The top seven top 10 White Sox prospect lists for 2022

When it comes to compiling the final across-the-board comparison of how the various prospect evaluators arranged the White Sox farm system, we’re always at the mercy of FanGraphs. Sometimes it knocks out the system in January, and other times we’re left waiting a month or more into the season.

This year slanted toward the latter, as Eric Longenhagen finally published his top 28 White Sox prospects on Wednesday. Finally, the big board is complete.

I’d be curious how Longenhagen’s rankings would look had he not had the benefit of a few weeks of minor league play. Maybe I’m just bitter because it’s a cheap way of losing my status as the one driving the Bryan Ramos bandwagon. Had I known Ramos would come out of the gate hitting .407/.444/.644 over his first 14 games with Winston-Salem, that might’ve given me the confidence to place him top three, too.

Anyway, the lists are below, along with a handful of observations:


*While I have to hand over the keys for Ramos, I still have the slightest of edges with the Yolbert Sánchez train.

*Baseball Prospectus’ list was published before the White Sox officially signed Oscar Colás, so that explains his absence there.

*The split on Yoelqui Céspedes is unlike any I’ve ever seen, with two No. 2 slots, and two lists ranking him well into the next 10. One of those rankings is somewhat affected by FanGraphs’ FV system, which gives Céspedes, Sánchez and Jake Burger the same 40 FV ranking, but they end up nine to 11 spots behind Caleb Freeman, who leads that particular tier. FanGraphs gave ack Burdi a No. 6 ranking under similar circumstances last year, and that looked equally sketchy.

As for Keith Law ranking Céspedes 12th, he just isn’t a fan.

*Jake Burger also has a claim to the Most Divisive Prospect title, ranking anywhere from No. 3 to No. 19, but FanGraphs’ system is the only one to omit him from the top 10. Burger is hitting .272/.314/.469 with elite exit velocities at the MLB level, and while he’s a mild liability at third base and has to close his strikeout-to-walk gap, his in-game power is already evident, so I’m inclined to consider the No. 19 ranking debunked.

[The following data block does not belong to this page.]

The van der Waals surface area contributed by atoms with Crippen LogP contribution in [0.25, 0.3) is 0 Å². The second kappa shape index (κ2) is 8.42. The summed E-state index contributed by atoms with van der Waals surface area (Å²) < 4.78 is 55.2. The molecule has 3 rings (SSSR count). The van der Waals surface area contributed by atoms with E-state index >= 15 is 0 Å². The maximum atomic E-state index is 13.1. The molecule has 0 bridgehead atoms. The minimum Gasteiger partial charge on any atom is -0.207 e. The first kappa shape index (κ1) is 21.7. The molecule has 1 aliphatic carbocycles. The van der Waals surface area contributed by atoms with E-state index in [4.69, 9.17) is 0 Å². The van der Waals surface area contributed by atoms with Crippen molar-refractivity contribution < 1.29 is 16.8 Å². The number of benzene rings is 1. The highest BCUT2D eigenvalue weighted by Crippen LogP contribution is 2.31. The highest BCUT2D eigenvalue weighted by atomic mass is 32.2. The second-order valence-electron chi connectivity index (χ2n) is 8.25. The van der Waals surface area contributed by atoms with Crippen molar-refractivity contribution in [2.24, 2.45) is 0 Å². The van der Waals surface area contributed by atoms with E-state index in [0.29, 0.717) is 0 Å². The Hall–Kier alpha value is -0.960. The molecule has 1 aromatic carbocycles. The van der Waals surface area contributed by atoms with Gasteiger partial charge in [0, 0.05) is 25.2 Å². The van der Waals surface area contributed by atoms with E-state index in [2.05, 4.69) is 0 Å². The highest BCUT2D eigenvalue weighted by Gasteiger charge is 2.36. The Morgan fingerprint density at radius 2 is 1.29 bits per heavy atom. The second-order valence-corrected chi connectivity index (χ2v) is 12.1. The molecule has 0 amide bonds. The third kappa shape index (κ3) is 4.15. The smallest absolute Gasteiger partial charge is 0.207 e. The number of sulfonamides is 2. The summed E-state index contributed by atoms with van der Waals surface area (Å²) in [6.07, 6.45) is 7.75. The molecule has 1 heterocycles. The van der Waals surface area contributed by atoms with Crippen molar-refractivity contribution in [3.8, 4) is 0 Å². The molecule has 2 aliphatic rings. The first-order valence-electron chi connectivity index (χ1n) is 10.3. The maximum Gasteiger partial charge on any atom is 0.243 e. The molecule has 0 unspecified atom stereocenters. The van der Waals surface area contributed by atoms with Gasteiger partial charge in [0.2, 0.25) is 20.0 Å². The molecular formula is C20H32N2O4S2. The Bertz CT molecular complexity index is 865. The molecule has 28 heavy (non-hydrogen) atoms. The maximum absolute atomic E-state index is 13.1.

*Wes Kath and Norge Vera have milder discrepancies. I’m primarily responsible for Kath, as I left him just off my top 10 due to my requirement of personal enthusiasm, and none of his described assets had yet to translate to a professional field. Vera figured to be all over the place because of the variance in scouting reports and the laughable competition int he DSL, and the season-opening lat strain doesn’t help clarify matters.

*What little consensus formed with regards to the trio of prep pitchers seemed to favor Jared Kelley, but a re-rack of the order would probably result in Matthew Thompson leading Kelley and Andrew Dalquist by a few lengths, as the early returns show that Thompson beat the pack to throwing strikes.

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Trooper Galactus

Nice to see FanGraphs is almost as high on Popeye as I am. LOTS of these lists have been sleeping on Ramos, who should have been an unquestioned top-10 choice even before he started killing it this season. I’m also with you on Kath; I don’t see what the hype is about, even from a projection standpoint, and see no reason to put him in the top-10 (much less…holy shit, second? WTF, KL?).

As Cirensica

Who is this Popeye again?

Trooper Galactus

Jose Rodriguez.


I honestly don’t know why FG has him #2 because the write up makes him sound like Leury Garcia. Kath, Montgomery, and Colas had way more optimistic write ups.

Trooper Galactus

Because he’s still two weeks from his 21st birthday and he’s in AA. He doesn’t have a weak tool across the board, and while that doesn’t make for a highly exciting prospect, in a system which has prospects with a lot of variance and a long road to the majors he stands out.


The Burger number 19 ranking by FG is just nuts. They don’t have 18 prospects better than him. Very weird.


I completely agree. I know it’s controversial and I’ve said it before: but I think Burger is the best prospect in the system. He was a top 20-ish draft prospect in his class who’s shown that the strengths (bat, power) play at high levels and the weaknesses (defense, 1B/DH only) should be fine. And because of the lost time to injuries, I still think there’s development room here. 

I get the knocks on him: the injuries and the age. But he looks past (and almost better for!) the injuries. And while age is very important, I think it’s *generally* overrated by prospect evaluators. I’m looking for how good this guy projects to be over the next 7 years or so. 

I think Burger is a big-league regular with an upside of making a few All-Star games. Some guys in the system have more upside—but I’m not sure the upside outweighs what I think their 50% outcomes will be. (I’ll add: Ramos could be an exception here, as that’s quite a write-up from FG.)

Torpedo Jones

Agreed. And I think all of the hard work he’s had to put in to overcome the injuries should be a vote in his favor. His effort will never be in doubt. It’s weird that some evaluators are so down on him. Even as “just” a potential 1B/DH, his bat is already showing major league value.


Burger is absolutely playable at third base. And, he’s gonna be a solid bat with power.

He’s likely to be a starter in this league for many years. I think he could fetch a decent starting pitcher in return.